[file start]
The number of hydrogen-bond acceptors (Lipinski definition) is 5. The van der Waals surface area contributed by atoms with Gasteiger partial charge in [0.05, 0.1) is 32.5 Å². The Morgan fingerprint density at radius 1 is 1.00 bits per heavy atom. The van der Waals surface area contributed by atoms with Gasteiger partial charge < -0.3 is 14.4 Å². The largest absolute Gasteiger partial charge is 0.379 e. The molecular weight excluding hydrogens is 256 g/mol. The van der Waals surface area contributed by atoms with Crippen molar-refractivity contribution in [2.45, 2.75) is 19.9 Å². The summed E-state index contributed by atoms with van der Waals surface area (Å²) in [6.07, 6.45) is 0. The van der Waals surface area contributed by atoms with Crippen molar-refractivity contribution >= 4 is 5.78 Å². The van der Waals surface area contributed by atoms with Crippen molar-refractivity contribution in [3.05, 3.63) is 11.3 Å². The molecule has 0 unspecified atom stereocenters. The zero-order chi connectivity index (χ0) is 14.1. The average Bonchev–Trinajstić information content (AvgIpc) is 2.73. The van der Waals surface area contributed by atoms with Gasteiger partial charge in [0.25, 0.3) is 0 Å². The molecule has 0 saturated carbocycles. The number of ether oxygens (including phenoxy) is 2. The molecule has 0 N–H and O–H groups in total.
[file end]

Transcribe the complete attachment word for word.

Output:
The number of hydrogen-bond acceptors (Lipinski definition) is 5. The van der Waals surface area contributed by atoms with Gasteiger partial charge in [0.05, 0.1) is 32.5 Å². The Morgan fingerprint density at radius 1 is 1.00 bits per heavy atom. The van der Waals surface area contributed by atoms with Gasteiger partial charge < -0.3 is 14.4 Å². The largest absolute Gasteiger partial charge is 0.379 e. The molecular weight excluding hydrogens is 256 g/mol. The van der Waals surface area contributed by atoms with Crippen molar-refractivity contribution in [2.45, 2.75) is 19.9 Å². The summed E-state index contributed by atoms with van der Waals surface area (Å²) in [6.07, 6.45) is 0. The van der Waals surface area contributed by atoms with Crippen molar-refractivity contribution >= 4 is 5.78 Å². The van der Waals surface area contributed by atoms with Crippen molar-refractivity contribution in [3.05, 3.63) is 11.3 Å². The molecule has 0 unspecified atom stereocenters. The zero-order chi connectivity index (χ0) is 14.1. The average Bonchev–Trinajstić information content (AvgIpc) is 2.73. The van der Waals surface area contributed by atoms with Gasteiger partial charge in [0.25, 0.3) is 0 Å². The molecule has 0 saturated carbocycles. The number of ether oxygens (including phenoxy) is 2. The molecule has 0 N–H and O–H groups in total.